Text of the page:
Feb.28, 2014

The idea of a do-it-yourself manufacturer is really coming to the forefront. The development of the RepRap, an open-source self-replicating rapid prototyper, has made 3D plastic printers readily available to the public because of their extreme low costs. Commercialized RepRap derivatives like the Lulzbot TAZ sell for around $2000 assembled and a basic kit to built a RepRap can cost less than $500.

A common criticism of home 3D printers is that whilst they can easily replicate any number of shapes and objects, and print parts that look identical to plastic prints from professional 3D printers, they can only print flimsy plastic trinkets. Are RepRap prints as strong as professional 3D printed parts using the same polymers?

Most home users have no way of testing the strength of their parts and no extensive information is currently available about the mechanical properties of parts printed specifically on RepRaps.

"We were curious too. Our prints seemed strong, but we wanted to engineer robust scientific equipment and tools for the developing world, so we needed solid trustworthy numbers." said Joshua Pearce, an associate professor of Materials Science & Engineering and Electrical & Computer Engineering and Michigan Technological University.

Pearce and his team conducted a study on mechanical properties of components fabricated with open-source 3D printers. The study used standard test methods, except for changing the environmental conditions to be equivalent to those used for home-printing rather than controlled lab settings.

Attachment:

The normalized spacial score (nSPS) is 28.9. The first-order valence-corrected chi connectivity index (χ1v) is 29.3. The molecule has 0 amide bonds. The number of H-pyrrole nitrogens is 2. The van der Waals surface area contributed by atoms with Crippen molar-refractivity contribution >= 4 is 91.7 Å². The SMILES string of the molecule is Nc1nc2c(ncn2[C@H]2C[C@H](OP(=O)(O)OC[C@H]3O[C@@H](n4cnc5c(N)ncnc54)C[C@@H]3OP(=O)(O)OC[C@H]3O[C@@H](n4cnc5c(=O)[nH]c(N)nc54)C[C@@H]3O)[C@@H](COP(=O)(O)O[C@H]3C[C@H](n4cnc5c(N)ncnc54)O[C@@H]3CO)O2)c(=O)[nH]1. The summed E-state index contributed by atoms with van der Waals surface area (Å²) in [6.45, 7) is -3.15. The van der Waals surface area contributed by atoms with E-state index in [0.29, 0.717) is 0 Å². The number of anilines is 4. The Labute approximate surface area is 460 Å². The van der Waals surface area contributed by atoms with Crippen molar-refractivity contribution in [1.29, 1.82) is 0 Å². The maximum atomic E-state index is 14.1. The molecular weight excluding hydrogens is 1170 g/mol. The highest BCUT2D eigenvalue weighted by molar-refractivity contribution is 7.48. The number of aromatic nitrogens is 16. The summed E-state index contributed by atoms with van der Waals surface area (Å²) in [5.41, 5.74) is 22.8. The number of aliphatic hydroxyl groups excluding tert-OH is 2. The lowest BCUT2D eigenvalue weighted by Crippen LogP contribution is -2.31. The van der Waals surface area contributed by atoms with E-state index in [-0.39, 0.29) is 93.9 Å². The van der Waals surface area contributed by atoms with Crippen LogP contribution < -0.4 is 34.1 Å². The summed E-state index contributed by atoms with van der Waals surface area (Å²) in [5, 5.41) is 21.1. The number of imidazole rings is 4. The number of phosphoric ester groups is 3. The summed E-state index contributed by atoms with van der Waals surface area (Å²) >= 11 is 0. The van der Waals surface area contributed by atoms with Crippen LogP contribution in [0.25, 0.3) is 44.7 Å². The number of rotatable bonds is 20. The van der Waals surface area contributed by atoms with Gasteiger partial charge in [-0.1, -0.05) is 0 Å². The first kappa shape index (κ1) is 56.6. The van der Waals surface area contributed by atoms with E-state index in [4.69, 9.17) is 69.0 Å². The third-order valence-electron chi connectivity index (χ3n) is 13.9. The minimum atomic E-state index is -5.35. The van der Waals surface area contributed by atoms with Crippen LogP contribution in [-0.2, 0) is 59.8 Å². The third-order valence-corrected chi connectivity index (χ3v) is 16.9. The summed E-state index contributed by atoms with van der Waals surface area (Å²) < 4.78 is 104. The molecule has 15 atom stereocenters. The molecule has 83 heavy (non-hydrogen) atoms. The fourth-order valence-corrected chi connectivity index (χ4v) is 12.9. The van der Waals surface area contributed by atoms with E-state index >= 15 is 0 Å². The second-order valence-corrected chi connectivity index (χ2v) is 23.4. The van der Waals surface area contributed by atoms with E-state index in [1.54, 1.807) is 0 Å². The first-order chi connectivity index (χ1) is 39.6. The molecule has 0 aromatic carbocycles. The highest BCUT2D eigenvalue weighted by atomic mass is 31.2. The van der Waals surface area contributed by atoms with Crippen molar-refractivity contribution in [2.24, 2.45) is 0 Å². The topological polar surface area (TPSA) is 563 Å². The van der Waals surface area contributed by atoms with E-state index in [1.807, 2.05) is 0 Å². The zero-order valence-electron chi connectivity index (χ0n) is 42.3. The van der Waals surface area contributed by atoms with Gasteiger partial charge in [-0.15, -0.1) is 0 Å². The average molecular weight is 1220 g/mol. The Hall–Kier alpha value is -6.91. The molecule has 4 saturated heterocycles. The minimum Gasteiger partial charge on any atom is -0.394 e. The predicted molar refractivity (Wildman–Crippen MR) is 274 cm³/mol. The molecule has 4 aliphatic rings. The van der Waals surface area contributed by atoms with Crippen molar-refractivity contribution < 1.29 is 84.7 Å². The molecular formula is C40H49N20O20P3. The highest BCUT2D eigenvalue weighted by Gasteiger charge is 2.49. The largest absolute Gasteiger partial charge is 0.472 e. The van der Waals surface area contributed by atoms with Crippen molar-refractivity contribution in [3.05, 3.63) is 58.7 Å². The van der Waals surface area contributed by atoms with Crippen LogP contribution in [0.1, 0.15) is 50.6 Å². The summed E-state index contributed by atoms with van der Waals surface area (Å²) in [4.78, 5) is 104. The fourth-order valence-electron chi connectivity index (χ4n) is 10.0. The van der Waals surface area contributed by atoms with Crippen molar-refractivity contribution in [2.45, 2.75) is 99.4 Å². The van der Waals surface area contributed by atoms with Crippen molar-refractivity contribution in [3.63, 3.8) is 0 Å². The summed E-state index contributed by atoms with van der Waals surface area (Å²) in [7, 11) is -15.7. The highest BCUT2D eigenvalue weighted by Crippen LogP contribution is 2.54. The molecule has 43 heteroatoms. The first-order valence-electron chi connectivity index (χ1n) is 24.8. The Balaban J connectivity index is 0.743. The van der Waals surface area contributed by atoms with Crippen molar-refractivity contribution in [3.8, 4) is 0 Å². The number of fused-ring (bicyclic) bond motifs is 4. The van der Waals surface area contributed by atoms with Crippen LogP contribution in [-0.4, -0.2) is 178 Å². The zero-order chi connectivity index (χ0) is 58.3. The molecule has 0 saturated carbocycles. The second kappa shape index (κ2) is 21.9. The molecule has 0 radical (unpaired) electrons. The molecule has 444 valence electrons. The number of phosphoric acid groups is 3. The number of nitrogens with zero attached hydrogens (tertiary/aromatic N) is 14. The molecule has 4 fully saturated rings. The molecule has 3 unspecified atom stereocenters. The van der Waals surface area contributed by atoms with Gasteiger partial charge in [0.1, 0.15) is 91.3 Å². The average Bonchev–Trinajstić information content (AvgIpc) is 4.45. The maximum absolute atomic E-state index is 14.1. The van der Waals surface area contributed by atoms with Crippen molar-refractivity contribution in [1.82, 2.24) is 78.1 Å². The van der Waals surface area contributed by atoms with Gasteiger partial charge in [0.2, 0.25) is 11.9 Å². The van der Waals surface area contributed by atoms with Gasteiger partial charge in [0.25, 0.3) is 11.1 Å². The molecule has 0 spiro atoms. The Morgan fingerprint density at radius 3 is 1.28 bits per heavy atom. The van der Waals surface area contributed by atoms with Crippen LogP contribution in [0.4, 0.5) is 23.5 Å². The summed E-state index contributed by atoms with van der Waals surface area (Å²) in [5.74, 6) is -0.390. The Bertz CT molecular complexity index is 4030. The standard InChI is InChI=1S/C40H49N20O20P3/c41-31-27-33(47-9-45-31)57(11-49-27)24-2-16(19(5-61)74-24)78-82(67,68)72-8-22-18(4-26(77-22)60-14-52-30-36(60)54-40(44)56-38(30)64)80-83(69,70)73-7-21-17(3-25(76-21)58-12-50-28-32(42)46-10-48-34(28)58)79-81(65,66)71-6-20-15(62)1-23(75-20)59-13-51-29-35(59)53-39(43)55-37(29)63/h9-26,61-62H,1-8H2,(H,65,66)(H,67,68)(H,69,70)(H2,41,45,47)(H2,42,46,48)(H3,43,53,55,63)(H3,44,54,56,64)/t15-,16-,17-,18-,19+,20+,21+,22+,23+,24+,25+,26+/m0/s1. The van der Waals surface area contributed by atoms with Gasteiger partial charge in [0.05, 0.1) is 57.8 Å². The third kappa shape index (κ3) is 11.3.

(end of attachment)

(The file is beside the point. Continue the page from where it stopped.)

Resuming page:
Rendering of the shared .STL filed of the ASTM D638 tensile standard

Photo of a specimen in load frame / credit: Michigan Technological University

RepRap variants currently fabricate objects primarily from acrylonitrile butadiene styrene or ABS (the same plastic as Lego bricks) and polylactic acid or PLA, which is a biodegradable corn-based plastic. The study quantifies the basic tensile strength and elastic modulus of printed components using realistic environmental conditions for standard users of a selection of open-source 3D printers. The results find average tensile strengths of 28.5 MPa for ABS and 56.6 MPa for PLA with average elastic moduli of 1807 MPa for ABS and 3368 MPa for PLA.

credit: Michigan Technological University

Pearce says, "The results of the study are clear - parts printed from tuned, low-cost, open-source RepRap 3-D printers can be considered as mechanically functional in tensile applications as those from commercial vendors. In many cases they were actually stronger than the results reported in the literature."

"This study only looked at the tensile strength in the plane of the print bed, next we need to expand this study to look at interlayer adhesion." The researchers plan to also expand the study to look at other polymers as the development of the RecycleBot and open-source commercial variants like the Filastruder enable a wide-range of waste plastics to be recycled into 3-D printer filament.

"These results add to the preponderance of evidence that mass-scale distributed digital manufacturing with open-source 3-D printing is technically possible." Pearce concludes.

The study, "Mechanical properties of components fabricated with open-source 3-D printers under realistic environmental conditions" by B.M. Tymrak, M. Kreiger, J. M. Pearce is made freely available here.


Posted in 3D Printing Technology


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HowTough wrote at 9/7/2015 1:59:56 PM:

Please please do the interlayer adhesion tests. Thank you :)

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